7

The "problem" with the dragon book is that it is so complete; intentionally so. Over its lifetime there have been tremendous advances in the theory and practice of building compilers. If you want "state of the art", then you want the dragon book, probably a later (harder) edition, even. But it is a bit much, as you have seen, for a first ...


4

Although it is not quite what you are asking, I deprecated these two books when teaching compiler design as many otherwise capable students are finding them tough going. I started to focus on more practical based books. Its a matter of top-down versus bottom-up approaches to the material (not the parsing). I now prefer Grune: "Modern Compiler Design&...


3

A lot has been done since 1973. But for an introduction, the earlier books should be fine. For a more advanced treatment, choose a modern book, of course. Another book that I like a lot is On Pascal Compilers by Brinch Hansen from 1985. While it is written in Pascal, it is one of the true pieces of CS Literature. It restricts itself to Recursive Descent ...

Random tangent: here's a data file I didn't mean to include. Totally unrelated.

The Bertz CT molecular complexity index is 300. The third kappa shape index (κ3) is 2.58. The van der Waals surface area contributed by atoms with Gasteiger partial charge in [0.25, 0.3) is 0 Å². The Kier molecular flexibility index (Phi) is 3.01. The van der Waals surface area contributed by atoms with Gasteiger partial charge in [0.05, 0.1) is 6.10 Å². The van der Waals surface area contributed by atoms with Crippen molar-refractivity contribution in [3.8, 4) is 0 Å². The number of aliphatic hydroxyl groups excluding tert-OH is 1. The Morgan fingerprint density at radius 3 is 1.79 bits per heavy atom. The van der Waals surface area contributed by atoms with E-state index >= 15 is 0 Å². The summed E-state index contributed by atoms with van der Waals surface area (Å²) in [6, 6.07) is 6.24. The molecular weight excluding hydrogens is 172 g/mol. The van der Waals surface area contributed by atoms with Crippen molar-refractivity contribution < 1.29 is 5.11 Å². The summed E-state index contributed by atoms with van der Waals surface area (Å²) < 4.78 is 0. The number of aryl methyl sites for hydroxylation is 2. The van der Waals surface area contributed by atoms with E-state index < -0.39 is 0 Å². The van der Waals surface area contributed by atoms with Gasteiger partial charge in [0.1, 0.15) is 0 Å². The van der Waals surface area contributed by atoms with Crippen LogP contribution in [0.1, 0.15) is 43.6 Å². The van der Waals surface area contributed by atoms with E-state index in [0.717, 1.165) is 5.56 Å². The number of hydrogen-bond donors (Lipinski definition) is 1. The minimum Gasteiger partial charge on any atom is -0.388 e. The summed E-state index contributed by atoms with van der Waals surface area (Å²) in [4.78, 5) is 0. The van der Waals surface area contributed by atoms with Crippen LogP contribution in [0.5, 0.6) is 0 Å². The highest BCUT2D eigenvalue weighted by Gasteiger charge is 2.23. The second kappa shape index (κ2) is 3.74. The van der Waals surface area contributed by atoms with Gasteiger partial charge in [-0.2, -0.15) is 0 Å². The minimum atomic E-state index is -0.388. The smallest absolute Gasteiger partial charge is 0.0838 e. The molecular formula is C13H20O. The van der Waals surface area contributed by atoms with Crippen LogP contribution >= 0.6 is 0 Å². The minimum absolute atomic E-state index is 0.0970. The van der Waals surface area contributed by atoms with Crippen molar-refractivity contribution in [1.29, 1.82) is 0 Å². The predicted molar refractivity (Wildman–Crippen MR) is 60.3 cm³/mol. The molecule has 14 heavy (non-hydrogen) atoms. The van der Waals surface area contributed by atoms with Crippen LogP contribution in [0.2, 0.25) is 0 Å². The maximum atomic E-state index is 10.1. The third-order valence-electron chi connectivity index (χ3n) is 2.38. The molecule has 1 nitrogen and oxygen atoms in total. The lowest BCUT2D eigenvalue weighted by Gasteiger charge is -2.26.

3

I last taught the Compiler course in 2008, that's a longtime with probably newer books have appeared. (ie sorry if the answer is somehow outdated) But I did had the same complains from the students, then one of them (Hussain Hassan Mehanna, he's probably a prof in UK now) told me that his friend in AUC uses a book called "Compiler Construction, ...


3

One crazy suggestion, install Python from source. Configure time about 42 sec. and compile time either around 3 minutes, or 48 sec with make -j. Your class will be using Python anyway, and seeing how long it takes to build from C vs. how long it takes to run Hello World in Python ought to begin to give them some appreciation of the differences. Otherwise, ...


1

Actually you have a misconception about compilers vs interpreters in the modern age. The stages of compilation (simplified) are Syntax Analysis (scanners - find the words and symbols and replace with internal values) Structural Analysis (parsers - build a tree equivalent) Optimization (maybe several stages - tree pruning etc) Code Generation (output the ...


1

As stated in Buffy's answer, you'll want to first be familiar with the other steps of compilation, because code generation is typically the last step in the compiler pipeline. If you haven't already, I'd suggest looking in to lexing and parsing as well. Optimization is nice as a bonus, but llvm does a good deal of optimization on its IR by itself. Once you'...


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